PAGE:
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The Bamberg herald. [volume] (Bamberg, S.C.) 1891-1972, December 16, 1915, Christmas Edition, Section One Pages 1 to 8, Image 8

Image and text provided by University of South Carolina; Columbia, SC

Persistent link: https://chroniclingamerica.loc.gov/lccn/sn86063790/1915-12-16/ed-1/seq-8/

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COMMERCIAL CONGRESS.
Meets in Charleston.?Welcome by
Governor Manning.
Charleston, Dec. 14.?The seventh
annnol' PAnvontion of fho Southern I
HUU UU1 WUT VUV1VU VX vuv i^VVfcVA* v*
Commercial congress was called to
order in the German Artillery hall
yesterday morning by the Hon. Duncan
U. Fletcher, senator from Florida,
and president of the congress.
The session lasted for approximately
three hours and was attended by sev.
* oral hundred persons, including the
cadet corps of the Citadel and of the
Porter Military aqademy. The principal
address was delivered by the
Hon. William G. McAdoo, secretary
of the treasury.
The following message from the
president was read:
| "Whe white house, Washington,
December 13, 1915.
"The Hon. Duncan U. Fletcher,
president, the Southern Commercial
congress, Charleston, S. C.: Pray
extend my greetings to the members
Ioi tne congress, my very aeep ana
sincere interest in their deliberations
and my hope that out of those deliberations
will come fertile counsel
for the benefit of the nation.
"WOODROW WILSON."
Other speakers were the Hon.
Richard I. Manning, governor of
South Carolina; Mr. Thos. S. South
gate, first vice president, Southern
Commercial congress; the Hon. Duncan
U. Fletcher, of Florida; Col. John
Temple Graves, editor of the New
York American; Mayor John P.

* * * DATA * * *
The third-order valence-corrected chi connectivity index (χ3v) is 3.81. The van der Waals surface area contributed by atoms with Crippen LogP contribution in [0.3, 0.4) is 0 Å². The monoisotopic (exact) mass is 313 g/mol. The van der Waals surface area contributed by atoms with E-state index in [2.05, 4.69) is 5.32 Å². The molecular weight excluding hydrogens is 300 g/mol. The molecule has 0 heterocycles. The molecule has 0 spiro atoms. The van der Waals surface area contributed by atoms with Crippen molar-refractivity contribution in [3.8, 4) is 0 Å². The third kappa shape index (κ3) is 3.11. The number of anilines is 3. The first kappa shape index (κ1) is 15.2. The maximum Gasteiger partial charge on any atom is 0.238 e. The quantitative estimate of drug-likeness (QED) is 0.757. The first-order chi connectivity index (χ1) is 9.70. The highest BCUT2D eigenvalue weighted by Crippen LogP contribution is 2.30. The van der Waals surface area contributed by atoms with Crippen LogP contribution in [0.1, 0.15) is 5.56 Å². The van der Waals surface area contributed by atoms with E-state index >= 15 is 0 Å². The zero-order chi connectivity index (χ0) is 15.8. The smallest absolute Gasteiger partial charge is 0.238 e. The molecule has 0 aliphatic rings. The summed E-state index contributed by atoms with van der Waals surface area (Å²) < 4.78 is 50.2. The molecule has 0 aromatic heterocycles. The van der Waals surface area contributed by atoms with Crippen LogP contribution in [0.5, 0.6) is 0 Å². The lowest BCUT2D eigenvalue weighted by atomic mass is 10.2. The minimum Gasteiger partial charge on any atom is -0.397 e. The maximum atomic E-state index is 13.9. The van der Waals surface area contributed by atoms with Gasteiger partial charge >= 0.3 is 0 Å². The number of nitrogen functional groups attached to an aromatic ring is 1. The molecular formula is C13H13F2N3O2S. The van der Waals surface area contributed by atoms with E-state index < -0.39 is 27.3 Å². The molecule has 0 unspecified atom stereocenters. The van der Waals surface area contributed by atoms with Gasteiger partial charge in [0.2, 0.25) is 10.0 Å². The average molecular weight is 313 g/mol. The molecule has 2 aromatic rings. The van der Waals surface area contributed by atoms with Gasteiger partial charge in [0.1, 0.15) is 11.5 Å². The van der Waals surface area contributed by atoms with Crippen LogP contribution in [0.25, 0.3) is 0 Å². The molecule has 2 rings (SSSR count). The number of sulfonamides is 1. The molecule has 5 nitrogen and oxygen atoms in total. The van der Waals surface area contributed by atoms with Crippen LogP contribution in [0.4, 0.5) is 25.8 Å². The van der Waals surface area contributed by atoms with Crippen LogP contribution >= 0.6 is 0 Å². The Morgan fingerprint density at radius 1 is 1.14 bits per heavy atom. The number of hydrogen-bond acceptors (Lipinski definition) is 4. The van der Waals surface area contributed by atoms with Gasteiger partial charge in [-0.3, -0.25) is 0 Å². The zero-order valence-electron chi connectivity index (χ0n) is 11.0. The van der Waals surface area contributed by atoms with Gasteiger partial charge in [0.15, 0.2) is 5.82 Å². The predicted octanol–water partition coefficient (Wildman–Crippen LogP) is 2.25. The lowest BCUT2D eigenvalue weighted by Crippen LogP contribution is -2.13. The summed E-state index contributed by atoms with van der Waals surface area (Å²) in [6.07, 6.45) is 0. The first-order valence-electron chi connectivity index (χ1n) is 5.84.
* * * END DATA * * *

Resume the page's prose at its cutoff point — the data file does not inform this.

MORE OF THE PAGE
Grace, and the Hon. John Barrett,
director general of the Pan-American
union. The invocation was asked by
the Rt. Rev. William A. Guerry, D.
X>., bishop of the diocese of South
Carolina.
The hall was elaborately decorated
with numerous flags, buntings and
ferns. The" appearance was distinctly
a patriotic one. A number of distinguished
visitors were in the au
IP? t dience. . i
The entrance of the speakers was
marked by the playing of patriotic select
ionsxby Metz's Military band. Im- .7.
mediately after the convention had
.been called to order by Senator
Fletcher thelnvocation was asked by
Bishop Guerry. J
A chorus of more than a hundred |
.:i voices, under the direction of Miss J
||v Isabelle Hyams, sang "The Song of j
Victory." The accompaniment was J
played by Metz's band. This was one
ot the features of the session and the 1
splendid performance of the chorus ]
|||$ \ was greeted with prolonged applause, j
The singers were on the stage in the j
tear of the hall. . t
Secretary McAdoo, the last speaker,
was of the impression that he was f
s||fe .< to appear in the afternoon and was a 1
little late in arriving. He and Mrs. *
&, McAdoo, who accompanied him, re- *
ceived a cordial welcome when they J
Wpgv- entered tne naii.
Mr. R. G. Rhett, president of the {